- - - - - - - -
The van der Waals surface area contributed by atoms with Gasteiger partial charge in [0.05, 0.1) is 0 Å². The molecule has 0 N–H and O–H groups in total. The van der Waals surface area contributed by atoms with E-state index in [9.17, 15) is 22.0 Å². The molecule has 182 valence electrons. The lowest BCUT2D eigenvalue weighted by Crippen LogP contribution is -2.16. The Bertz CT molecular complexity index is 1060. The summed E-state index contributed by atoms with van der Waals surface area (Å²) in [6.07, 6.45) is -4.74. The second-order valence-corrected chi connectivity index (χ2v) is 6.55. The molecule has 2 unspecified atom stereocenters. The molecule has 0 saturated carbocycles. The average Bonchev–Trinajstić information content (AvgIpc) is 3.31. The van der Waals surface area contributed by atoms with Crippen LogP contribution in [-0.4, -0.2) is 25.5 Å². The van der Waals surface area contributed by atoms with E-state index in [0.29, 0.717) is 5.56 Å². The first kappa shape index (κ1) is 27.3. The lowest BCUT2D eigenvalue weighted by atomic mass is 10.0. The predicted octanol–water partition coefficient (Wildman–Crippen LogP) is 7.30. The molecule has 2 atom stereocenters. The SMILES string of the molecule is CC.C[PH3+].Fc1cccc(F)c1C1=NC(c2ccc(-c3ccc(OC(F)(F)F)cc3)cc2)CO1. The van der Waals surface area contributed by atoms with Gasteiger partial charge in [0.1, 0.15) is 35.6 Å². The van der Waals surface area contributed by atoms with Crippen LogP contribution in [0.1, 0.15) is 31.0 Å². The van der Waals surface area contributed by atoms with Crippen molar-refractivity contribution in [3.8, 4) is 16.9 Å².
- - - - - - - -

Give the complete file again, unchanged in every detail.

The van der Waals surface area contributed by atoms with Gasteiger partial charge in [0.05, 0.1) is 0 Å². The molecule has 0 N–H and O–H groups in total. The van der Waals surface area contributed by atoms with E-state index in [9.17, 15) is 22.0 Å². The molecule has 182 valence electrons. The lowest BCUT2D eigenvalue weighted by Crippen LogP contribution is -2.16. The Bertz CT molecular complexity index is 1060. The summed E-state index contributed by atoms with van der Waals surface area (Å²) in [6.07, 6.45) is -4.74. The second-order valence-corrected chi connectivity index (χ2v) is 6.55. The molecule has 2 unspecified atom stereocenters. The molecule has 0 saturated carbocycles. The average Bonchev–Trinajstić information content (AvgIpc) is 3.31. The van der Waals surface area contributed by atoms with Crippen LogP contribution in [-0.4, -0.2) is 25.5 Å². The van der Waals surface area contributed by atoms with E-state index in [0.29, 0.717) is 5.56 Å². The first kappa shape index (κ1) is 27.3. The lowest BCUT2D eigenvalue weighted by atomic mass is 10.0. The predicted octanol–water partition coefficient (Wildman–Crippen LogP) is 7.30. The molecule has 2 atom stereocenters. The SMILES string of the molecule is CC.C[PH3+].Fc1cccc(F)c1C1=NC(c2ccc(-c3ccc(OC(F)(F)F)cc3)cc2)CO1. The van der Waals surface area contributed by atoms with Gasteiger partial charge in [0.1, 0.15) is 35.6 Å². The van der Waals surface area contributed by atoms with Crippen LogP contribution in [0.1, 0.15) is 31.0 Å². The van der Waals surface area contributed by atoms with Crippen molar-refractivity contribution in [3.8, 4) is 16.9 Å².